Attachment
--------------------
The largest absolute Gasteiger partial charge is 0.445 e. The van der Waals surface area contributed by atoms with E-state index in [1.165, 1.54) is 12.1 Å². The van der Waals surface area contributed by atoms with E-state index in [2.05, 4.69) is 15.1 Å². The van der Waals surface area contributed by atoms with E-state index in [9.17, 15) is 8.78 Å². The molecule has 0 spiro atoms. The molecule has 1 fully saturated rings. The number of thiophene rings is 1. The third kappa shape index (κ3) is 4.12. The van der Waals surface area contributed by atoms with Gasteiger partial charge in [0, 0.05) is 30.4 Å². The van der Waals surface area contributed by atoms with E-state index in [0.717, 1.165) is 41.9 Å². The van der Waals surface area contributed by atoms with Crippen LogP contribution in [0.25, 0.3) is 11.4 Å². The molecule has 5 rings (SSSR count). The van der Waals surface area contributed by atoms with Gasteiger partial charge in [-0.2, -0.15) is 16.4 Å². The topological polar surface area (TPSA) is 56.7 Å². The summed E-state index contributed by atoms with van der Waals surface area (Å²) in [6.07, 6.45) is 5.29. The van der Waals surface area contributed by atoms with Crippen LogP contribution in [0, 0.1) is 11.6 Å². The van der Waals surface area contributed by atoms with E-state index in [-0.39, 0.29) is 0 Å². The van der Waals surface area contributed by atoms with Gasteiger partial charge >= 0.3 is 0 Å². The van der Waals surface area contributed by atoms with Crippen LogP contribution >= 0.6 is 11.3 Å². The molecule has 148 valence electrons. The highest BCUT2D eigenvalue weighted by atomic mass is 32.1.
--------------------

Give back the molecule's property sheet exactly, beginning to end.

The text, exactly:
The largest absolute Gasteiger partial charge is 0.445 e. The van der Waals surface area contributed by atoms with E-state index in [1.165, 1.54) is 12.1 Å². The van der Waals surface area contributed by atoms with E-state index in [2.05, 4.69) is 15.1 Å². The van der Waals surface area contributed by atoms with E-state index in [9.17, 15) is 8.78 Å². The molecule has 0 spiro atoms. The molecule has 1 fully saturated rings. The number of thiophene rings is 1. The third kappa shape index (κ3) is 4.12. The van der Waals surface area contributed by atoms with Gasteiger partial charge in [0, 0.05) is 30.4 Å². The van der Waals surface area contributed by atoms with E-state index in [0.717, 1.165) is 41.9 Å². The van der Waals surface area contributed by atoms with Crippen LogP contribution in [0.25, 0.3) is 11.4 Å². The molecule has 5 rings (SSSR count). The van der Waals surface area contributed by atoms with Gasteiger partial charge in [-0.2, -0.15) is 16.4 Å². The topological polar surface area (TPSA) is 56.7 Å². The summed E-state index contributed by atoms with van der Waals surface area (Å²) in [6.07, 6.45) is 5.29. The van der Waals surface area contributed by atoms with Crippen LogP contribution in [0, 0.1) is 11.6 Å². The van der Waals surface area contributed by atoms with E-state index in [-0.39, 0.29) is 0 Å². The van der Waals surface area contributed by atoms with Gasteiger partial charge >= 0.3 is 0 Å². The van der Waals surface area contributed by atoms with Crippen LogP contribution >= 0.6 is 11.3 Å². The molecule has 148 valence electrons. The highest BCUT2D eigenvalue weighted by atomic mass is 32.1.